In the past, websites were nothing more than online brochures, built to look pretty and nothing else. It’s possible a beautiful website alone could have influenced purchase decisions, but the web has evolved to the point where search engine optimization rules the day.
While an effective website must look good, effective B2B website design requires strategy.
Consider Hiring a Professional Designer
Instead of doing it all yourself, leave designing up to the professionals. A web designer’s main job is to design web pages by creating layouts and features. Designers focus their attention on how to display the client’s services in a way that’s appealing to their target audience.
For example, if you need a web design company to appeal to a Philiadephian and/or international audience, contact local, experienced talent like The 215 Guys.
What to Consider When Creating a B2B Website
An effective website is one that generates leads for your business regularly and in a sufficient enough volume that enables you to grow. To do this, you need to have traffic, engagement, and convertibility. Getting your website to do three requires you to complete the following tasks.
1. Research: Your Website, Competition, and Trends
If you already have a website connected to Google Analytics and Search Console (or widgets like these), check which pages have the lowest and highest traffic to find problem areas. From there, take a look at your competition to look for ways you can improve your own site.
If you don’t have a website, be sure to connect both widgets as well as HotJar to check for heat maps and visitor recordings to understand where people are spending most of their time. Your last step is to Google thought leader trends to understand how new websites are built.
2. Strategy: Value Proposition and Keywords
Having a clear value proposition is effective to website design because it builds a connection with visitors. You need to figure out why and how your business benefits customers. Once you know how your solution meets your customer’s needs, you can effectively brand your website.
Your value proposition supports your sales and marketing efforts, ensures brand consistency, helps you attract leads, and improves customer engagement. It also allows you to plan your keyword strategy, including website URL, content, site structure, and page names.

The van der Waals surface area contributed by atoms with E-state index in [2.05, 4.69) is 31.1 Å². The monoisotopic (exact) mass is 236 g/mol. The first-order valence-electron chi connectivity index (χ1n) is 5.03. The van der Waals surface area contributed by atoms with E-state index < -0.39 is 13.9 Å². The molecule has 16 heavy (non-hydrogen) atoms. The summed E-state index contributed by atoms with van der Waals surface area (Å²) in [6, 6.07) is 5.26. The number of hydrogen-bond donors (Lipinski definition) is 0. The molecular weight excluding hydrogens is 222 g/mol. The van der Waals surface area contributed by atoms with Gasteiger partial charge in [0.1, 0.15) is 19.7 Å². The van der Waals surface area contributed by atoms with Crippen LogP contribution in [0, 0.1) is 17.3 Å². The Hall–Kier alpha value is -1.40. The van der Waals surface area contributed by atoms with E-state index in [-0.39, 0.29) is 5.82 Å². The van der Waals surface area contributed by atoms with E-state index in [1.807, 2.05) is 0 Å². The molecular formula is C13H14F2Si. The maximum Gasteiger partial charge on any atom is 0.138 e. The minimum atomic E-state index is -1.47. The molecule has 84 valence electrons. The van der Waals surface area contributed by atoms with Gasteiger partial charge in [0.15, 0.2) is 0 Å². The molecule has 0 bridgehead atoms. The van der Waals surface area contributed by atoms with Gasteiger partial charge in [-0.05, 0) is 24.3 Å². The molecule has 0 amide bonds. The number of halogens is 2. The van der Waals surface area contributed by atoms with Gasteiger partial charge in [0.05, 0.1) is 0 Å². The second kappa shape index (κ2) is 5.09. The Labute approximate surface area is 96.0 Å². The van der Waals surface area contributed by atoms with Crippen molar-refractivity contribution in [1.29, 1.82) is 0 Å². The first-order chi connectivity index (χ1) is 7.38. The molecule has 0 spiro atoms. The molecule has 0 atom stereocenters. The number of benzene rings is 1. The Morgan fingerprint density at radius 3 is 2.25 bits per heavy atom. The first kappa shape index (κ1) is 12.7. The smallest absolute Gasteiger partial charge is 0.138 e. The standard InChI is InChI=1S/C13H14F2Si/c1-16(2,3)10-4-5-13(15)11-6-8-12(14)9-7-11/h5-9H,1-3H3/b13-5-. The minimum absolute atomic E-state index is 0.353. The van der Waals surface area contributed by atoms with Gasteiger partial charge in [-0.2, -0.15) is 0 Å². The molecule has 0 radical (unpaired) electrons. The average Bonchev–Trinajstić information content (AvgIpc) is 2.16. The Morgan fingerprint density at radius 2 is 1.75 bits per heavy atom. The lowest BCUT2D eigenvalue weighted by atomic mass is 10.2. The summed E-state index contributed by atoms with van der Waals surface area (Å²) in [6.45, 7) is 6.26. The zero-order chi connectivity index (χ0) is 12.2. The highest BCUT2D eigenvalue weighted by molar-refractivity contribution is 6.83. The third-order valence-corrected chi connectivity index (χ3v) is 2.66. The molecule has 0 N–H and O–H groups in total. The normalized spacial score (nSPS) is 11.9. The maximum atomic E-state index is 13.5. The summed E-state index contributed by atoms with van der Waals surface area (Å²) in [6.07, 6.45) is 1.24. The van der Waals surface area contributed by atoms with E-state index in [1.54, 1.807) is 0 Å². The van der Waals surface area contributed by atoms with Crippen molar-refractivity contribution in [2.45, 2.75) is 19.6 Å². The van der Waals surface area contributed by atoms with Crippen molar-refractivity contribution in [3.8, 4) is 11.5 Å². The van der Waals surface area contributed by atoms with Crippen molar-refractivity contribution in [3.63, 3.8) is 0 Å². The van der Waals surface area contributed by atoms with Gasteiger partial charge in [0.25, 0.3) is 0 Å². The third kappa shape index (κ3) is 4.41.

3. Planning: Sitemap, Navigation, Agile Delivery
Your sitemap should include the research you’ve done thus far and contain keyword-focused pages that target your customer base. Less is typically more, so focus on providing content for each stage of the buyer’s journey—for example, homepage, blog, terms, conditions, etc.
Regardless of how many pages you have on your website, always keep navigation in mind. Your visitors don’t have unlimited time to engage with your site, so only present what’s needed. Try to avoid drop-down menus, if possible. Display your pages only in the header or footer.
It’s essential that you cut down on the number of pages on your website for an agile launch. This way, you can improve your website continuously while still offering the “minimum viable product,” which generates the most insights as quickly as possible.
4. Design: Wireframe Copy and Homepage
A wireframe is a way to design a website service at the structural level. It’s an essential aspect of UX design because it keeps the website concept user-focused. Plus, they’re easy to do and can be drawn by hand, or you can create one in PhotoShop and add as you go.
While wireframing, place most of your focus on the homepage because it’s the first page visitors see. If you want to make a good impression, you need to highlight your value proposition immediately. Then, state why you’re the best choice for the user and back it up with evidence.
5. Optimization: Content and Search Engine Optimization
Successful websites convert anonymous visitors into opportunities, leads, or customers. Don’t just stick your conversion buttons on your “contact me” page. Place them throughout your website with a call to action, landing pages, contact forms, and an opt-in email bar.
Once your website is in its final stages, you can start optimizing it for organic search traffic. Be sure to create unique page meta titles, meta descriptions, H1, 2, and 3 tags, target keywords, body copy, hyperlinks, and image alt tags to make sure you’re found on search engines.